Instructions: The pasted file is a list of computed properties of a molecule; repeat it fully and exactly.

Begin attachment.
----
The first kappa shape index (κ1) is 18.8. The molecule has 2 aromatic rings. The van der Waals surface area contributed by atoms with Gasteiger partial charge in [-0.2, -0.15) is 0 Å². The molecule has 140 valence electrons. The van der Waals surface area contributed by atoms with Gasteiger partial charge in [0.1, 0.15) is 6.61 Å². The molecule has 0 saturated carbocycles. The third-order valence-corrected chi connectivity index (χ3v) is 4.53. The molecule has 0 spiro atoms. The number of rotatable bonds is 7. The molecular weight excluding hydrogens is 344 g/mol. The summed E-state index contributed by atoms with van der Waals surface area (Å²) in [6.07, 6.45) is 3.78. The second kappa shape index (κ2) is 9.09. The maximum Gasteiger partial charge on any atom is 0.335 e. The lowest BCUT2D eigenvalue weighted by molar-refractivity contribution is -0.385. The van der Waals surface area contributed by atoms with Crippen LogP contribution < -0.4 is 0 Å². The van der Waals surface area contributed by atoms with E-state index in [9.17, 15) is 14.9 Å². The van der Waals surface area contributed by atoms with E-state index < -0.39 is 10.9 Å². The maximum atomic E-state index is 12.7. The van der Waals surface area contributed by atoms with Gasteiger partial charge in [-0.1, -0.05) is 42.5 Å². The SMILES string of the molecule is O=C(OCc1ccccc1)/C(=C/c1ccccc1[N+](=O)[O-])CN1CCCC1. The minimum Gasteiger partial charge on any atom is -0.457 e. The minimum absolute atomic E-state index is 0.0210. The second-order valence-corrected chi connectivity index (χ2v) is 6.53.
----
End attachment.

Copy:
The first kappa shape index (κ1) is 18.8. The molecule has 2 aromatic rings. The van der Waals surface area contributed by atoms with Gasteiger partial charge in [-0.2, -0.15) is 0 Å². The molecule has 140 valence electrons. The van der Waals surface area contributed by atoms with Gasteiger partial charge in [0.1, 0.15) is 6.61 Å². The molecule has 0 saturated carbocycles. The third-order valence-corrected chi connectivity index (χ3v) is 4.53. The molecule has 0 spiro atoms. The number of rotatable bonds is 7. The molecular weight excluding hydrogens is 344 g/mol. The summed E-state index contributed by atoms with van der Waals surface area (Å²) in [6.07, 6.45) is 3.78. The second kappa shape index (κ2) is 9.09. The maximum Gasteiger partial charge on any atom is 0.335 e. The lowest BCUT2D eigenvalue weighted by molar-refractivity contribution is -0.385. The van der Waals surface area contributed by atoms with Crippen LogP contribution < -0.4 is 0 Å². The van der Waals surface area contributed by atoms with E-state index in [9.17, 15) is 14.9 Å². The van der Waals surface area contributed by atoms with E-state index < -0.39 is 10.9 Å². The maximum atomic E-state index is 12.7. The van der Waals surface area contributed by atoms with Gasteiger partial charge in [-0.1, -0.05) is 42.5 Å². The SMILES string of the molecule is O=C(OCc1ccccc1)/C(=C/c1ccccc1[N+](=O)[O-])CN1CCCC1. The minimum Gasteiger partial charge on any atom is -0.457 e. The minimum absolute atomic E-state index is 0.0210. The second-order valence-corrected chi connectivity index (χ2v) is 6.53.